Poor Sleep and Inflamed Gums – What do they have in common?

Recently, both poor sleep and inflamed gums have been implicated in the pathophysiology of Alzheimer’s disease. But before we discuss that, I’d like to remind you of the free resource “Alzforum” – www.alzforum.org – where the latest papers and meeting presentations are presented along with active discussion by many of the leading researchers in the field. I do not know of any other field where such a central repository has been maintained over a long period of time. It’s common for colleagues, patients and even family members to ask me about “the latest breakthrough” that they hear about on the news or read about in the lay press. I find Alzforum the best place for me to get a balanced view of the research that triggered the news report.

Let’s start with sleep. Deep or slow-wave sleep has been recognized to be associated with the clearance of β-amyloid. Last year it was demonstrated that even a single night of sleep deprivation results in significant accumulation of β-amyloid in the brain (β-Amyloid accumulation in the human brain after one night of sleep deprivation Ehsan Shokri-Kojori et. al. Proceedings of the National Academy of Sciences 2018 https://dx.doi.org/10.1073/pnas.1721694115) Gadzooks! Apparently pulling an all-nighter to prepare for an exam has unintended consequences! Although no drugs have been identified that improve deep stages of sleep that normally decrease as we age, recently being rocked has been shown to improve deep sleep (Whole-Night Continuous Rocking Entrains Spontaneous Neural Oscillations with Benefits for Sleep and Memory Aurore A. Perrault et. al. Current Biology 2019 https://dx.doi.org/10.1016/j.cub.2018.12.028). It seems like Elvis was on to something when he sang “I heard the news, there's good rocking tonight!" Aside from β-amyloid, tau has been implicated in Alzheimer’s disease, and recently sleep has been identified as a factor that slows the spread of tau in both mice and man. The sleep-wake cycle regulates brain interstitial fluid tau in mice and CSF tau in humans Jerrah K. Holth et. al. Science 2019 https://dx.doi.org/10.1126/science.aav2546 Check out Alzforum for even more evidence that sleep plays a role in Alzheimer’s disease.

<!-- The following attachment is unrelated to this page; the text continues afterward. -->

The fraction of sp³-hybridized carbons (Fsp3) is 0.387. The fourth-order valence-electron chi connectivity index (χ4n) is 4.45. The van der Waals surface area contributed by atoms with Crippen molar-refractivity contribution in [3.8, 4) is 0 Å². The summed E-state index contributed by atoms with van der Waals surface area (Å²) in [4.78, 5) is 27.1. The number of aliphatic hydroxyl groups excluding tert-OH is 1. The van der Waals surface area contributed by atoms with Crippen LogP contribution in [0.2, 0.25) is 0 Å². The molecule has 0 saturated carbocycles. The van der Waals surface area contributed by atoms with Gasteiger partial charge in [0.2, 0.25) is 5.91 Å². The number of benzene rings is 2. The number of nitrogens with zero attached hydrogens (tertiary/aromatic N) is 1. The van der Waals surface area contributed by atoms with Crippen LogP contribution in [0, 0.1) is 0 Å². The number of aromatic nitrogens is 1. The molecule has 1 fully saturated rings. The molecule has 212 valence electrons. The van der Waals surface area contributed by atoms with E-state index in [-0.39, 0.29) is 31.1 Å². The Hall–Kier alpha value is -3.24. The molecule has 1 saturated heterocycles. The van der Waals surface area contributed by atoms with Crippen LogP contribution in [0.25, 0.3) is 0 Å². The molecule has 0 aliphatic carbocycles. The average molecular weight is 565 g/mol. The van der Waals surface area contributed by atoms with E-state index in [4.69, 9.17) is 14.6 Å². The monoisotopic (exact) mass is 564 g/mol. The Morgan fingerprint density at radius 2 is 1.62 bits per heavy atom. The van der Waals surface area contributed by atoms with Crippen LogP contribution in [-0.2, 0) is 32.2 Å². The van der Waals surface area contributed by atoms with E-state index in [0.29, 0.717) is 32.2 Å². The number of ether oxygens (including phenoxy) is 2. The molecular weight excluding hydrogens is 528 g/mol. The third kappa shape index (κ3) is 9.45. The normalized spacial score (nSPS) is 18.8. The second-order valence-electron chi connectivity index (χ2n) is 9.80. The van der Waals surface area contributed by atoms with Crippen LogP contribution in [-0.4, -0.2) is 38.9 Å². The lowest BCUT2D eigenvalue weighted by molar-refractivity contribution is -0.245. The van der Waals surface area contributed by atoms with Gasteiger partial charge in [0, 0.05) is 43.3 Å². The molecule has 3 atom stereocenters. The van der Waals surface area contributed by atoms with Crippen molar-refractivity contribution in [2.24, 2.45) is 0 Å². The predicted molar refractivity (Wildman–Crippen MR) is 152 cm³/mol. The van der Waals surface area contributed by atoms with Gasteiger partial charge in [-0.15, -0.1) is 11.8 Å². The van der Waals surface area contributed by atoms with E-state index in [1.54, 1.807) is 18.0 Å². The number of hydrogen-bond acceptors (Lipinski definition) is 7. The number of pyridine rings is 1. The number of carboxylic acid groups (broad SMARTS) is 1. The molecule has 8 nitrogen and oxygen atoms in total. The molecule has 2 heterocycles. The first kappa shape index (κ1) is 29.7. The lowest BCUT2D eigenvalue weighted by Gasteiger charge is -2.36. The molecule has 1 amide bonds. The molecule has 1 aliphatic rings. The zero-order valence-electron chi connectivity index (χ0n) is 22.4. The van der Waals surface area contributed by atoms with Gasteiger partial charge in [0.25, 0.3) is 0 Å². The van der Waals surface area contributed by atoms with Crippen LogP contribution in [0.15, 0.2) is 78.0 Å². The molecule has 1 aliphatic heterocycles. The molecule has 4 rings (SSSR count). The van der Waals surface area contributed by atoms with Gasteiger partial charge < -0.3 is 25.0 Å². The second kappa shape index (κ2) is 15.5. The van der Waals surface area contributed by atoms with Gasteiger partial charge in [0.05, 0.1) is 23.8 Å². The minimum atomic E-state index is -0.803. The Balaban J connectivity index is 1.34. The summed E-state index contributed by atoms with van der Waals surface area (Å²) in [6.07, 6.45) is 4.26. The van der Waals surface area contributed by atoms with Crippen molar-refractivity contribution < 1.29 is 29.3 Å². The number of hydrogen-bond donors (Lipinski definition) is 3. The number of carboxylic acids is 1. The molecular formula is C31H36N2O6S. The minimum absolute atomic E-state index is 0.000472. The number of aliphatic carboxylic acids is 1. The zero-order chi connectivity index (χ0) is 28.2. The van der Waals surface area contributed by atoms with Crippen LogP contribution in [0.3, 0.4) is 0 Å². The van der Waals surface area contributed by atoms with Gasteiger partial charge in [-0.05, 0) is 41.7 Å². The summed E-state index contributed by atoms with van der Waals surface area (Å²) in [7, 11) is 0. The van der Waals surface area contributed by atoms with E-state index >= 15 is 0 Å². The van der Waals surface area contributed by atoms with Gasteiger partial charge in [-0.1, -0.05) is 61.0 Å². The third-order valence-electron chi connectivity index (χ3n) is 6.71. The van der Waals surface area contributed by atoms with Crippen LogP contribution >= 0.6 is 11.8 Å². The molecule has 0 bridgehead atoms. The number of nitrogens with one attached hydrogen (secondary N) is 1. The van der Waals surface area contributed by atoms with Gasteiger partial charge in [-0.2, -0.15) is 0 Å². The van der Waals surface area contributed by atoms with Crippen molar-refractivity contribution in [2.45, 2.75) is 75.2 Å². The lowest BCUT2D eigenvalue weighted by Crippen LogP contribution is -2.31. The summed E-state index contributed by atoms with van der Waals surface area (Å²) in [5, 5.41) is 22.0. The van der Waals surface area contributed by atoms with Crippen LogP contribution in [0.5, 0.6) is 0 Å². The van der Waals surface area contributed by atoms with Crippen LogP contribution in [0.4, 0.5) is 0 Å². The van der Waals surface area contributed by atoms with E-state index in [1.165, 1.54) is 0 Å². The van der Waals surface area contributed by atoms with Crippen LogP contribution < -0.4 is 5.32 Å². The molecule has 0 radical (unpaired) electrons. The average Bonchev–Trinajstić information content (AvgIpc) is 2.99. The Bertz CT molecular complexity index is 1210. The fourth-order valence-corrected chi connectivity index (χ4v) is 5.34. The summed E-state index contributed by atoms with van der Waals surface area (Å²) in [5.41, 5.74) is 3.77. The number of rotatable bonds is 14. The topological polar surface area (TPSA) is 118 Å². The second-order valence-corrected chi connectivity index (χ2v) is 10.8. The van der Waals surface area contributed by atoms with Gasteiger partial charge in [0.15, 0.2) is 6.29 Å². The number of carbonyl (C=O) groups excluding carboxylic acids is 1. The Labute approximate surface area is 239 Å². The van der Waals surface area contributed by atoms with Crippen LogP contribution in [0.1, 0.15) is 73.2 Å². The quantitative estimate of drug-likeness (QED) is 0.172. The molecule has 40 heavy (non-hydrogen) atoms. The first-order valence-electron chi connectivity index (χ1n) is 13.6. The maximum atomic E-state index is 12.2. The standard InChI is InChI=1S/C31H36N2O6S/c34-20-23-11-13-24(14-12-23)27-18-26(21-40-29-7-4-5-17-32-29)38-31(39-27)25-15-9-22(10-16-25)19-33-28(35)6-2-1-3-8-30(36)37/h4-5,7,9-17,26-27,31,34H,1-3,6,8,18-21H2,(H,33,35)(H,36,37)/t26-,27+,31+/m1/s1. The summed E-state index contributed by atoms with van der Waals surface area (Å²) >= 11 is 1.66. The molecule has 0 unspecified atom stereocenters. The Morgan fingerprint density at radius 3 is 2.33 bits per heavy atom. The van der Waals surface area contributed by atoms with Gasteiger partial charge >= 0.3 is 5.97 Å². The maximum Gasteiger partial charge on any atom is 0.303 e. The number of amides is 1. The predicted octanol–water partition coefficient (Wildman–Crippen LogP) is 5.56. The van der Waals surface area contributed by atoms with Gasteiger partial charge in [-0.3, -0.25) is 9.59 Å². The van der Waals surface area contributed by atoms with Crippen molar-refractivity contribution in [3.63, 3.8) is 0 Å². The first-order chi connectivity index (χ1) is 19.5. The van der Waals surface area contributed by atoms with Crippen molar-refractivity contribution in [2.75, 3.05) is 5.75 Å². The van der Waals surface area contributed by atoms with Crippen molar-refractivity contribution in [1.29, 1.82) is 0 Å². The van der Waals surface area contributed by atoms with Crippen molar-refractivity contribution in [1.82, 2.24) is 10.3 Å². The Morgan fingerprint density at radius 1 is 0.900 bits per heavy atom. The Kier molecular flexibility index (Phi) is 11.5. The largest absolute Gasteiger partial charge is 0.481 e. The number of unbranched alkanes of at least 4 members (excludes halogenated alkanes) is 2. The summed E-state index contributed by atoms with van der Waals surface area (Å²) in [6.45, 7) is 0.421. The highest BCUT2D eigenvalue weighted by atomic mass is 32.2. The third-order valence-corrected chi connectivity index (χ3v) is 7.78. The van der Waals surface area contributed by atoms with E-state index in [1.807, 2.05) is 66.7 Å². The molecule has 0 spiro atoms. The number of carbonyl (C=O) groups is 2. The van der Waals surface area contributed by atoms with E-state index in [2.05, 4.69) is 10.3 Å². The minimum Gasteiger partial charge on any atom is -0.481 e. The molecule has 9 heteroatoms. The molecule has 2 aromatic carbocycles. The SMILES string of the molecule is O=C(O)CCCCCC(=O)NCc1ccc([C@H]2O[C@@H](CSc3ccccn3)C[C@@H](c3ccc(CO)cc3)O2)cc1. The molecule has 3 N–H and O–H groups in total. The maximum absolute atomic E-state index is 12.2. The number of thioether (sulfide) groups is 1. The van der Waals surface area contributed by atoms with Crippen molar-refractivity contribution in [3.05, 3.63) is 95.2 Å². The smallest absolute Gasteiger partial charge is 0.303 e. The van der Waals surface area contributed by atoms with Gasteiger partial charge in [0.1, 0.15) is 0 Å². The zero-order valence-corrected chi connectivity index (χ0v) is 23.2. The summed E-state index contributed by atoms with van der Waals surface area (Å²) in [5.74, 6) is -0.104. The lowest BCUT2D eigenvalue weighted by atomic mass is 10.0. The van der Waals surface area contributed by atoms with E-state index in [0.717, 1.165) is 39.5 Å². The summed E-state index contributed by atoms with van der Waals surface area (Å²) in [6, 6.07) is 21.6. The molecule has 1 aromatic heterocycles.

Now for gum disease. You may have recently read news releases about a gum bacterium, Porphyromonas gingivalis, which has been suggested as both a potential trigger for Alzheimer’s disease and also a target for treatment. Using Alzforum I was able to search and go back years reading papers both pro and con about the role of periodontal pathogens and Alzheimer’s disease. There really are some intriguing links. I look forward to reading the results of the clinical trials attempting to intervene with the toxicity of Porphyromonas gingivalis. I distinctly remember attending a medical grand rounds by a young Australian physician identifying a bacterium as the cause of peptic ulcer disease, and hearing the audience laugh at how ridiculous that was. We all knew that ulcers were caused by stress and spicy foods. Of course, Barry Marshall went on to win the Nobel Prize for showing the role of Helicobacter pylori and ulcers, so I think I am now more open-minded when hearing such audacious ideas presented. Meanwhile I intend to brush regularly, and I suggest you do as well. And I suggest using Alzforum to help you familiarize yourself with the science behind what otherwise might be “fake news” in the lay press.
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